There haven’t been that many insurrections in the United States, which means the case law ahead of next week’s arguments in Trump v. Anderson (the 14th Amendment, Section 3 disqualification case) is pretty thin. And so we, and presumably the justices, must rely on text and history to understand the intent of the drafters of the Reconstruction Amendments. Civil war and reconstruction historian Professor Manisha Sinha, signatory of one amicus brief and cited in another, explains that the history is crystal clear. Trump must be disqualified from the ballot. After weeks of discussing concerns about the strategic, political implications of this case, this week Dahlia Lithwick tackles the text and the history head-on, in a case that’s almost a natural experiment in applying originalism on its own terms. See also:   Amicus Brief signed by 25 civil war and reconstruction historians (including Professor Sinha) Abraham Lincoln’s Lyceum Address Sean Wilentz: The Case for Disqualification, New York Review of Books Jamelle Bouie: If It Walks Like an Insurrection and Talks Like an Insurrection... NY Times In this week’s Amicus Plus segment, Slate’s judicial diviner Mark Joseph Stern joins to talk about a Pennsylvania Supreme Court ruling on abortion that really took both text and history and human rights seriously. Also, an 8th circuit decision that could put a stake in the heart of what remains of the voting rights act. Sign up for Slate Plus now to listen and support our show. Learn more about your ad choices. Visit megaphone.fm/adchoices
Feb 3
53 min
Donald Trump and the Apex of MAGA Misogyny
Despite Donald Trump’s efforts, there will be a significant cost for his continued defamation of E. Jean Carroll (And it’s $83.3 million!!). For much of the proceedings he sat behind Carroll muttering under his breath and posting three-dozen times on Truth Social in one night about the unfairness of the judge and the court. But zoom out, and Trump’s actions at the trial and toward women generally have far bigger implications than the size of the check he’ll have to write. This week, Vanity Fair’s Molly Jong-Fast joins Dahlia Lithwick to explain how Trump has fanned the flames of GOP misogyny playing out in every aspect of our politics, from the GOP primary to the leadership in the House of Representatives to women who have been raped in states with no access to abortion. And she asks what it ultimately says about our justice system that 80-year-old E. Jean Carroll is the one prepared to take the stand against the man who assaulted her. In this week’s Amicus Plus segment, Slate’s Mark Joseph Stern discusses the Supreme Court’s 5-4 decision that kinda sorta resolved the battle between federal immigration authorities and Texas Governor Greg Abbott, and the horrifying turn the conservative turn has taken on capital punishment this week. Sign up for Slate Plus now to listen and support our show.  Learn more about your ad choices. Visit megaphone.fm/adchoices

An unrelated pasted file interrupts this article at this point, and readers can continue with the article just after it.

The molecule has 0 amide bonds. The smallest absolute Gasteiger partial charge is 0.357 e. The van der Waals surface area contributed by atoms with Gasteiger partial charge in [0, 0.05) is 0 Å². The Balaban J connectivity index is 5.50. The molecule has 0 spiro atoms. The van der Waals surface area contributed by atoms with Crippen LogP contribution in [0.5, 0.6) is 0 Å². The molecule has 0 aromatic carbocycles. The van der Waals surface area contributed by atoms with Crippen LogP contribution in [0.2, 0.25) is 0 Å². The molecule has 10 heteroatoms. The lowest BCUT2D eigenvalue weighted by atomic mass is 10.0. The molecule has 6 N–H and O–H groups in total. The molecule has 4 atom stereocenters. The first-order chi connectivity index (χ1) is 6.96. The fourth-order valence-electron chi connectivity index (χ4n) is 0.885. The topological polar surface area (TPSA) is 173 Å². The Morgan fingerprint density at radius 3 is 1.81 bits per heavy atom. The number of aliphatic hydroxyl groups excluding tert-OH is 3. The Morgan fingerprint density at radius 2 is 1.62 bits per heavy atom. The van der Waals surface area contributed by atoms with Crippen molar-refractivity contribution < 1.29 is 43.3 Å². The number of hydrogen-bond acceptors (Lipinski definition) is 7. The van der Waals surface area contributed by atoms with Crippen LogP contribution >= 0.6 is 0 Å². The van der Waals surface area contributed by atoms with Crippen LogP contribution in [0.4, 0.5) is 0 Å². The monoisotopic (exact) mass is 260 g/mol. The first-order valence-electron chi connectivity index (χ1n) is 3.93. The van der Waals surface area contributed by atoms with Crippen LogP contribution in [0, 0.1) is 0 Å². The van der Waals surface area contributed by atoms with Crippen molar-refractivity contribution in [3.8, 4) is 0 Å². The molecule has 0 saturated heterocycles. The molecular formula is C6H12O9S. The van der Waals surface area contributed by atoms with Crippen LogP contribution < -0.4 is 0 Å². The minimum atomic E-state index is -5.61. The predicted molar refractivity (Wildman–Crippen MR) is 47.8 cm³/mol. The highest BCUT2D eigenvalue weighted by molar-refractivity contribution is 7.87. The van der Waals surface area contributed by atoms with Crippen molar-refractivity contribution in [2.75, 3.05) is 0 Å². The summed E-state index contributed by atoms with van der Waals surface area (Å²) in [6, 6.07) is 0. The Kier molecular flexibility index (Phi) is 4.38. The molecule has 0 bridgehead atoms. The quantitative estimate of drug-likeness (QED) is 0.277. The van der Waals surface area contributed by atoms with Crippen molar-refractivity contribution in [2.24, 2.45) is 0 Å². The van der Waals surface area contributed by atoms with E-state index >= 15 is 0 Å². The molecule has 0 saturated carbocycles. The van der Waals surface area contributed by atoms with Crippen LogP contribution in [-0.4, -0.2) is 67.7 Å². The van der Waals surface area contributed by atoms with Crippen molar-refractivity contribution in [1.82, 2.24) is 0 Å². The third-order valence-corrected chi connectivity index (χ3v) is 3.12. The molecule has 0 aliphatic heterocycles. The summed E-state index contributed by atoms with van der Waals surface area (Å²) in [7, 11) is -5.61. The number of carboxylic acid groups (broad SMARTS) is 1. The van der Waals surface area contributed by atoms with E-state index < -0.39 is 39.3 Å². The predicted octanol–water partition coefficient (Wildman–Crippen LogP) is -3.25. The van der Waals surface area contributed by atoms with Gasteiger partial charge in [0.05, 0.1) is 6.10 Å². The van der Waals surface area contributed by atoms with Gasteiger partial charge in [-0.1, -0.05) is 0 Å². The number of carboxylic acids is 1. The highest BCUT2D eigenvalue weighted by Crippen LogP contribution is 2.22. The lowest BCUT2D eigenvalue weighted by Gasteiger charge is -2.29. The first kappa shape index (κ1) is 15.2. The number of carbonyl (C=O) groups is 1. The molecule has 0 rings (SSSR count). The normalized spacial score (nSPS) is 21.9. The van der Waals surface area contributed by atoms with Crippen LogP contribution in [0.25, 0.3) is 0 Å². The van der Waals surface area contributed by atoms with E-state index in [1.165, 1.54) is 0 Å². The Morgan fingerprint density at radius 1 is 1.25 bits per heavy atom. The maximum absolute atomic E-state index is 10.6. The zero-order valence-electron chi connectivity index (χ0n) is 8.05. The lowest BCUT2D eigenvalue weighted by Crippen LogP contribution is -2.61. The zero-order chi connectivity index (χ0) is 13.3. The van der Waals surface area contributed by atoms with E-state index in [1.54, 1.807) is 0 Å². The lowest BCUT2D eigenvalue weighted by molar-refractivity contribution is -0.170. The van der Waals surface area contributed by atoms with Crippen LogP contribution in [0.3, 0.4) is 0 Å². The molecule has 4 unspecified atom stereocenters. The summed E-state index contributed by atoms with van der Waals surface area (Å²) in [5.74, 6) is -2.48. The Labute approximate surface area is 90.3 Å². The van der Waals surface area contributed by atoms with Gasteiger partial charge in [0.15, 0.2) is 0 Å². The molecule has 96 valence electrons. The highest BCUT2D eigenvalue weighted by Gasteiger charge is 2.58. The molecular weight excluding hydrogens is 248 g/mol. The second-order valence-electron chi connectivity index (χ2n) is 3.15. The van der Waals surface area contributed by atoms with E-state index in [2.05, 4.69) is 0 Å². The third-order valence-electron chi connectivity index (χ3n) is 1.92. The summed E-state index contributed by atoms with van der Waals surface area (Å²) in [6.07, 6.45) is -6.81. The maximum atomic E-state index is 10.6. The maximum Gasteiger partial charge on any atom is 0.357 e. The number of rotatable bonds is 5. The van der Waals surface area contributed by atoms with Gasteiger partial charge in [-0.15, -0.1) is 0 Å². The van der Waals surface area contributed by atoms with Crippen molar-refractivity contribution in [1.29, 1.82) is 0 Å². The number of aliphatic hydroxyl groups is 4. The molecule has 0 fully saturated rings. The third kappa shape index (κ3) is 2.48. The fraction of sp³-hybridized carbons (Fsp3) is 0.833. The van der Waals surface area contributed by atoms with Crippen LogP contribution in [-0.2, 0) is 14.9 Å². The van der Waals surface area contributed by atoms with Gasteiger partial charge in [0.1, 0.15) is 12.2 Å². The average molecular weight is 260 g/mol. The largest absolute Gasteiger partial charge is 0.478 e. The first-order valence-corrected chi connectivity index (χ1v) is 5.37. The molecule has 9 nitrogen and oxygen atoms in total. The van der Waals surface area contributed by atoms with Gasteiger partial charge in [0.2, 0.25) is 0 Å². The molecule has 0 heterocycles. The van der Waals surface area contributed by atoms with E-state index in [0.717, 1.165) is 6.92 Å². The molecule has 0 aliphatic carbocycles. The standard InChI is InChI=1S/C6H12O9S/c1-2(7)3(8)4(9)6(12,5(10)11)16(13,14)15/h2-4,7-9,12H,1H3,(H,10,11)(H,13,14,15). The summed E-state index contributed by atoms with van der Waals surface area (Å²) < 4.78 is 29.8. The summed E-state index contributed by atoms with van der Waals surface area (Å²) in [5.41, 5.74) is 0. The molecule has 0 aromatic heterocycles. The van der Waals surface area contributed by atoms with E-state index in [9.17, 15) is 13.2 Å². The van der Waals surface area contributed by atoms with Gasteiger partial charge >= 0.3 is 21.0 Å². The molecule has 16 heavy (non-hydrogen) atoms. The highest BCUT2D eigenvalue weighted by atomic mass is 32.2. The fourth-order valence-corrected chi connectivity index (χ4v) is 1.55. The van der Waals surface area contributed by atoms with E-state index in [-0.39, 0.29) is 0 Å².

Jan 27
36 min
Greg Abbott and the Battle for the Texas Border
The immigration fight on the U.S. - Mexico border keeps getting uglier - not between the U.S. and its southern neighbor, Mexico, but between the federal government and a Texas administration apparently unconcerned by constitutional supremacy. Earlier this month, members of the Texas Military Forces took over a public park in Eagle Pass, TX at the behest of Gov. Greg Abbott. The park, on the banks of the Rio Grande, is near a frequently used border crossing. Last weekend, Texas forces blocked Federal Border Patrol agents from reaching a woman and two children who had drowned trying to cross the river into the United States.   The move by Abbott is certainly shocking, but it’s an example of ways the state is trying to intervene in federal police powers and responsibilities. In a series of increasingly urgent filings, the Justice Department is pleading with the Supreme Court to intervene to let Federal agents enforce Federal laws.  Rochelle Garza, president of the Texas Civil Rights Project, joins the show to discuss how the cruelty of Abbott’s approach is undermining Texas communities and creating a constitutional crisis that may originate in Texas, but will not remain there.  Dahlia is joined by SCOTUS-whispering wingman Mark Joseph Stern in today’s Slate Plus segment to discuss why the High Court’s response to Texas’ game of chicken with the Feds is so dangerously sluggish. Next, they explore the oral arguments in the big Chevron-overturning vehicle that is Loper Bright, a case that was supposed to be about fishermen but is actually about overturning tens of thousands of agency law decisions and grabbing power from the elected branches and handing it to the judiciary.   Sign up for Slate Plus now to listen and support our show. Learn more about your ad choices. Visit megaphone.fm/adchoices